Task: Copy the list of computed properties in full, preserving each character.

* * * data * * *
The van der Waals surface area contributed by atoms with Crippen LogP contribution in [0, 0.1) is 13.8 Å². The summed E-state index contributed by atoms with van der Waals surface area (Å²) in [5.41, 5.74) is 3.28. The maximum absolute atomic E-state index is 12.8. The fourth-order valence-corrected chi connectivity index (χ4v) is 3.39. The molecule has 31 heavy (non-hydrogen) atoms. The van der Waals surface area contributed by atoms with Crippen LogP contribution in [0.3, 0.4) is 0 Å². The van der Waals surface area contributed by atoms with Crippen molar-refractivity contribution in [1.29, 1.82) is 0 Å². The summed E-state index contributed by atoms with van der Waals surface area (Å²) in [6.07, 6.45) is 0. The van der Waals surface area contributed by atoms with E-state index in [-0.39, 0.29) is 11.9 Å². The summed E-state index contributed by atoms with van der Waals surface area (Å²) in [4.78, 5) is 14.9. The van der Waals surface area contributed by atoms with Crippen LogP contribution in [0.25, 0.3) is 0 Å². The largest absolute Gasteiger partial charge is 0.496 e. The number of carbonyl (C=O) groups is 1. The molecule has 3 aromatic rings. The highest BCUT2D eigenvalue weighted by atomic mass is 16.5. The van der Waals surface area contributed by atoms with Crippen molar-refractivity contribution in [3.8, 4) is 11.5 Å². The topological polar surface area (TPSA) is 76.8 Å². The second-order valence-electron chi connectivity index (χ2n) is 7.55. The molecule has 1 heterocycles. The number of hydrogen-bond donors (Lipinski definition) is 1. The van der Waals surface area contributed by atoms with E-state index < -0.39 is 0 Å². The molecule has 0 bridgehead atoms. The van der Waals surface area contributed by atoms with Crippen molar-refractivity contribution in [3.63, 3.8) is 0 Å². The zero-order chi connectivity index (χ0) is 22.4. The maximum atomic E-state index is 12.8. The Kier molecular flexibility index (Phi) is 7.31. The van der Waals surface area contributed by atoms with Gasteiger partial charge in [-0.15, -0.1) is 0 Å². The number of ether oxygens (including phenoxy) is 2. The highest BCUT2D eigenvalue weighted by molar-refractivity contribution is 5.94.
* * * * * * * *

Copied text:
The van der Waals surface area contributed by atoms with Crippen LogP contribution in [0, 0.1) is 13.8 Å². The summed E-state index contributed by atoms with van der Waals surface area (Å²) in [5.41, 5.74) is 3.28. The maximum absolute atomic E-state index is 12.8. The fourth-order valence-corrected chi connectivity index (χ4v) is 3.39. The molecule has 31 heavy (non-hydrogen) atoms. The van der Waals surface area contributed by atoms with Crippen LogP contribution in [0.3, 0.4) is 0 Å². The van der Waals surface area contributed by atoms with Crippen molar-refractivity contribution in [1.29, 1.82) is 0 Å². The summed E-state index contributed by atoms with van der Waals surface area (Å²) in [6.07, 6.45) is 0. The van der Waals surface area contributed by atoms with E-state index in [-0.39, 0.29) is 11.9 Å². The summed E-state index contributed by atoms with van der Waals surface area (Å²) in [4.78, 5) is 14.9. The van der Waals surface area contributed by atoms with Crippen LogP contribution in [0.25, 0.3) is 0 Å². The largest absolute Gasteiger partial charge is 0.496 e. The number of carbonyl (C=O) groups is 1. The molecule has 3 aromatic rings. The highest BCUT2D eigenvalue weighted by atomic mass is 16.5. The van der Waals surface area contributed by atoms with Crippen molar-refractivity contribution in [3.8, 4) is 11.5 Å². The topological polar surface area (TPSA) is 76.8 Å². The second-order valence-electron chi connectivity index (χ2n) is 7.55. The molecule has 1 heterocycles. The number of hydrogen-bond donors (Lipinski definition) is 1. The van der Waals surface area contributed by atoms with E-state index < -0.39 is 0 Å². The molecule has 0 bridgehead atoms. The van der Waals surface area contributed by atoms with Crippen molar-refractivity contribution in [3.63, 3.8) is 0 Å². The zero-order chi connectivity index (χ0) is 22.4. The maximum atomic E-state index is 12.8. The Kier molecular flexibility index (Phi) is 7.31. The van der Waals surface area contributed by atoms with Gasteiger partial charge in [-0.15, -0.1) is 0 Å². The number of ether oxygens (including phenoxy) is 2. The highest BCUT2D eigenvalue weighted by molar-refractivity contribution is 5.94.